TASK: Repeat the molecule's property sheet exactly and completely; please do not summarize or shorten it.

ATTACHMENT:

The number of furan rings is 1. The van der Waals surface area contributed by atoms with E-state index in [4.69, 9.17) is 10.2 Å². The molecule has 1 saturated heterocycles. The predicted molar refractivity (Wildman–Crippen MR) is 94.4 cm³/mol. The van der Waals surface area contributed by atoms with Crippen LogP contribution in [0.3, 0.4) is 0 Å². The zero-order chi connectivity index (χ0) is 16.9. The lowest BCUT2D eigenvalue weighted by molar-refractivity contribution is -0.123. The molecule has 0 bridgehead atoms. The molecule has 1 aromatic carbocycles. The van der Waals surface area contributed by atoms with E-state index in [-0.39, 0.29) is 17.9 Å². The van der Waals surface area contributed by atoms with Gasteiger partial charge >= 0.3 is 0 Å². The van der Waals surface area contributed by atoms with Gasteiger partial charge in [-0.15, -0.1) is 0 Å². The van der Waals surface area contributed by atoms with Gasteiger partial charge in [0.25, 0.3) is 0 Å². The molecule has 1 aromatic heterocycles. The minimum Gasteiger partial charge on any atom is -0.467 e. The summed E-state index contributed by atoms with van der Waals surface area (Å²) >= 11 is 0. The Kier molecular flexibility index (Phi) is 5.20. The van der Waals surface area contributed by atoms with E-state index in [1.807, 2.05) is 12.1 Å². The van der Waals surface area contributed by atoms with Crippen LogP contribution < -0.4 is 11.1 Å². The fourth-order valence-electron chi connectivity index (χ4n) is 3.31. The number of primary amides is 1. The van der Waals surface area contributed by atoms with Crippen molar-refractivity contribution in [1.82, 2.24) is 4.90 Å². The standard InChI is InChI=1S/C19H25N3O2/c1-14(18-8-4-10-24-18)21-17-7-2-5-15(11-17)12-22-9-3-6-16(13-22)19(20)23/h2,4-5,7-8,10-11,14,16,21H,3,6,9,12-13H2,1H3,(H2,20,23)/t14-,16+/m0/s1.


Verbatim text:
The number of furan rings is 1. The van der Waals surface area contributed by atoms with E-state index in [4.69, 9.17) is 10.2 Å². The molecule has 1 saturated heterocycles. The predicted molar refractivity (Wildman–Crippen MR) is 94.4 cm³/mol. The van der Waals surface area contributed by atoms with Crippen LogP contribution in [0.3, 0.4) is 0 Å². The zero-order chi connectivity index (χ0) is 16.9. The lowest BCUT2D eigenvalue weighted by molar-refractivity contribution is -0.123. The molecule has 0 bridgehead atoms. The molecule has 1 aromatic carbocycles. The van der Waals surface area contributed by atoms with E-state index in [-0.39, 0.29) is 17.9 Å². The van der Waals surface area contributed by atoms with Gasteiger partial charge >= 0.3 is 0 Å². The van der Waals surface area contributed by atoms with Gasteiger partial charge in [-0.15, -0.1) is 0 Å². The van der Waals surface area contributed by atoms with Gasteiger partial charge in [0.25, 0.3) is 0 Å². The molecule has 1 aromatic heterocycles. The minimum Gasteiger partial charge on any atom is -0.467 e. The summed E-state index contributed by atoms with van der Waals surface area (Å²) >= 11 is 0. The Kier molecular flexibility index (Phi) is 5.20. The van der Waals surface area contributed by atoms with E-state index in [1.807, 2.05) is 12.1 Å². The van der Waals surface area contributed by atoms with Crippen LogP contribution < -0.4 is 11.1 Å². The fourth-order valence-electron chi connectivity index (χ4n) is 3.31. The number of primary amides is 1. The van der Waals surface area contributed by atoms with Crippen molar-refractivity contribution in [1.82, 2.24) is 4.90 Å². The standard InChI is InChI=1S/C19H25N3O2/c1-14(18-8-4-10-24-18)21-17-7-2-5-15(11-17)12-22-9-3-6-16(13-22)19(20)23/h2,4-5,7-8,10-11,14,16,21H,3,6,9,12-13H2,1H3,(H2,20,23)/t14-,16+/m0/s1.